This week, I got an e-mail from my sister, Becky.   She wrote that her husband, Randy, had maybe six months.   The disease of ALS was slowly taking his speech away.  He could no longer swallow anything but shakes and smoothies.  He could barely walk.   Sure, his spirit remained strong and positive.  But it wouldn’t stop the progression of this disease, the one that has taken Lou Gehrig and so many others.  In fact, this same week, I sat with Joe Dorsey, an old member of the church I lead, and learned that it was ALS that had killed his beloved wife, Marilyn.

And what each of these folks faces everyone will face if they haven’t already.  No one escapes death.    And long before you die, you face the incredible pain of losing those you love.    No matter how old or young they are when they go, their loss still hurts in ways that nothing else does.   That’s why the words that you’re about to hear have such huge importance.  How do you navigate a world where death lives, where it often even seems to rule?   In these powerful words, God shows the way.   Let’s listen and hear what God has to say.

How do you find comfort and hope in the face of death, not simply your death, but the death of those you love?   In these words, God tells you.  God says.  Christianity doesn’t simply give you a philosophy to live your life.  In Jesus’ resurrection, Christianity redefines what life is.   So, what is your life in that redefinition?   Your life is a seed.  That means, the greatest, most wondrous part of your life is still to come.  

But before you get to this whole seed thing, you first need to understand how God views death in the first place.   In God’s eyes, you don’t ignore death and you certainly don’t befriend it.  You fight it.  And in Jesus God did exactly that.  God fought death and won.   That means.  Christians don’t have any delusions about death.   Death is awful and brutal.  It’s ugly and wrong.  But it’s also defeated. 

Today, generally our world tends to go in two directions when it comes to death.   Some folks ignore it.   It’s too painful to address.   I had friends whose cat died.    How did they deal with it?  When the kids were at school, they buried the cat.  When they got home, they acted as if the cat hadn’t ever existed.  Eventually, the kids figured it out.  Now, that’s extreme.   But our world has lots of ways of denying death. 

Why do stars of a certain age have a hard time getting big roles.  They look old.  It’s why so many of them get plastic surgery.   Heck, in South Florida, where I live, lots of folks get work done for the same reason, to not look old.   After all, old means you’re getting closer to the whole death thing.   And already, parts of your life start dying long before you do.  You may need to give up your car or your home.   Your health gets more and more limited.  So, folks find all sorts of ways of denying what death brings.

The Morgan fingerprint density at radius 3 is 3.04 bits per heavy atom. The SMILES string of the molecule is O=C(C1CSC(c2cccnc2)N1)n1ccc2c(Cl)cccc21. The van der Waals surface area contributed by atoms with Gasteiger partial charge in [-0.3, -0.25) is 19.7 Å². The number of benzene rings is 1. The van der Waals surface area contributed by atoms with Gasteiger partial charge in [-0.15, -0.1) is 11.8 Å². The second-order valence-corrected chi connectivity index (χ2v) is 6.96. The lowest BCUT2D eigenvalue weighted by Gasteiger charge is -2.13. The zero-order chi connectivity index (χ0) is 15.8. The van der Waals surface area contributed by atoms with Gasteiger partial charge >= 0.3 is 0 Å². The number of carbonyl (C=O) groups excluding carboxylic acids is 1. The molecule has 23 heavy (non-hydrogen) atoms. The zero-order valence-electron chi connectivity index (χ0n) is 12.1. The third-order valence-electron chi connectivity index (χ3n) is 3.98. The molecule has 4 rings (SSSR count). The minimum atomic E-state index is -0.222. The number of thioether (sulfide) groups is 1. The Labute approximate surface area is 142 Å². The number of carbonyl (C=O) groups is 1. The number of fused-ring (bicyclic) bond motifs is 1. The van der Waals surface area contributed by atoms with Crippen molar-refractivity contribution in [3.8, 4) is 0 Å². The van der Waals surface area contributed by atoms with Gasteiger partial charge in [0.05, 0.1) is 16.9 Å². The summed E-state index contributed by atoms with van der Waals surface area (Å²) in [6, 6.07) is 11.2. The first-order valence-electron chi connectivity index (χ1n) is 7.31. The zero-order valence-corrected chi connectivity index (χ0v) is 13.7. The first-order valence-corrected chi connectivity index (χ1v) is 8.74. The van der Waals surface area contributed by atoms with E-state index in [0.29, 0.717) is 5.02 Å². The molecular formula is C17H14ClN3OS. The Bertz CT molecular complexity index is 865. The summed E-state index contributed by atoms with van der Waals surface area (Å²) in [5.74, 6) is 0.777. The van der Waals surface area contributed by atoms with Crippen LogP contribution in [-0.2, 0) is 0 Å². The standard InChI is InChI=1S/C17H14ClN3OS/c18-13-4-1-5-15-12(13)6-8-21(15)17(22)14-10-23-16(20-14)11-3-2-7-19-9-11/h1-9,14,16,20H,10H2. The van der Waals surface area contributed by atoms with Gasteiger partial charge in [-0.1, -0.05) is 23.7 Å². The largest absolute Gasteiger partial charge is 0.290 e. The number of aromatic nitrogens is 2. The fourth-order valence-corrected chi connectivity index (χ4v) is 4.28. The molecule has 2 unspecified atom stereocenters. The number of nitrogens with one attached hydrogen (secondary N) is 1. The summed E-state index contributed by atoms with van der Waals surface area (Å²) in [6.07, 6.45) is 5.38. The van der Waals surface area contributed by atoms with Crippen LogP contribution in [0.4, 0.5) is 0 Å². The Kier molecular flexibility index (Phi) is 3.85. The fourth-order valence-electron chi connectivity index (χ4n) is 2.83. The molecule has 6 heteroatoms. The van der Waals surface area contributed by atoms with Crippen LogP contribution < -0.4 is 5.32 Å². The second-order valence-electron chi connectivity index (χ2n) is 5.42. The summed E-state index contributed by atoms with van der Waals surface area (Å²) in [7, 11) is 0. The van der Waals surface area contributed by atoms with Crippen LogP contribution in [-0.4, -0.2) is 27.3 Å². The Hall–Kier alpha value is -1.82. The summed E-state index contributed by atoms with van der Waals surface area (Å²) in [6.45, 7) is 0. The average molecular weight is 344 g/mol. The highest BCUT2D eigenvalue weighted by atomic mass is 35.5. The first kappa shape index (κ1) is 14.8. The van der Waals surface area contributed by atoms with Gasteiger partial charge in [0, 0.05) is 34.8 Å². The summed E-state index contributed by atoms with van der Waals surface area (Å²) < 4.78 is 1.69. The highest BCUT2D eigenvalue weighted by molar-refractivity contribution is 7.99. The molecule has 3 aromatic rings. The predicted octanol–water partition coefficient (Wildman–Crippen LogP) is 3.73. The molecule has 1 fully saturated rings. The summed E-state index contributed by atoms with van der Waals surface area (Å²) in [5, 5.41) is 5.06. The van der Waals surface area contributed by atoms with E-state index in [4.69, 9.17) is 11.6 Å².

Now, other people say.  Let’s befriend it.   Think of dying as just a natural part of living.  It’s a nice thought if it were true.  But no human being thinks of death that way really.  We resist death, even the death of our pets.    Why do we fight disease, look for cures, celebrate the growth of life spans?   We do it because we know deep within.  It’s not supposed to be this way.   Death isn’t our friend.  It’s not even natural. Death is our enemy. 

So, Christians have no illusions about that or about denying that death exists.  At the center of our churches we even have an instrument of death, a cross.   And, in a lot of churches, we show God brutally dying there.  Heck, right outside these doors we have a place where we bury the ashes of the dead.  So how can Christians be that comfortable around death.  Christians know it’s a defeated enemy.    That’s why Paul even taunts death here.  “O Death, where is your sting?   Where is your victory?”   

And that means death doesn’t bring the end.  It becomes a door to something more, more than anything you or I could imagine.   Forget all those images of harps and clouds.  You won’t find them in the Bible. Think instead of a seed as Paul does here.  

It’s been forty years since I’ve helped to plant a garden, but I still remember how the whole experience kind of bewildered me.  You’d begin with this tiny seed.  Then, often fairly quickly, this tiny seed produced this exponentially bigger, incredibly abundant living thing.  It’s why centuries ago, people thought of human procreation like that, like planting a seed.  It makes sense.  From these microscopic cells comes a being rooted in the cells yes, but so, so, much more than those cells, that it’s almost incomprehensible that one came from the other. 

And Jesus describes his death as a seed.  Paul describes your death as a seed too.  Do you get what that means?  Death’s defeat has opened the way to something extraordinarily more.  It will be a life deeply rooted in your life here.  You won’t be a drop in the ocean or a spirit floating around.  You’ll be you in the deepest sense of the word.  But you will become infinitely more than that.  You will become so infinitely more that it will be almost incomprehensible that one came from the other.   

And when you know that, you don’t need to deny death.  It’s real.  And it still brings heartache and pain.   It’s still an enemy.   But it’s an enemy that has lost the last word.  God in Jesus has that.  And in God’s love, a glory awaits you that cannot be even imagined.  For you are but a seed of what is to come.  In the words of Paul, “what is sown is perishable, what is raised is imperishable.  It is sown in dishonor.  It is raised in glory.  It is sown in weakness.  It is raised in power.”   That will be your life to come, a life so wondrous, an existence so breathtaking that it goes far beyond anything we could ever imagine.   It's that good.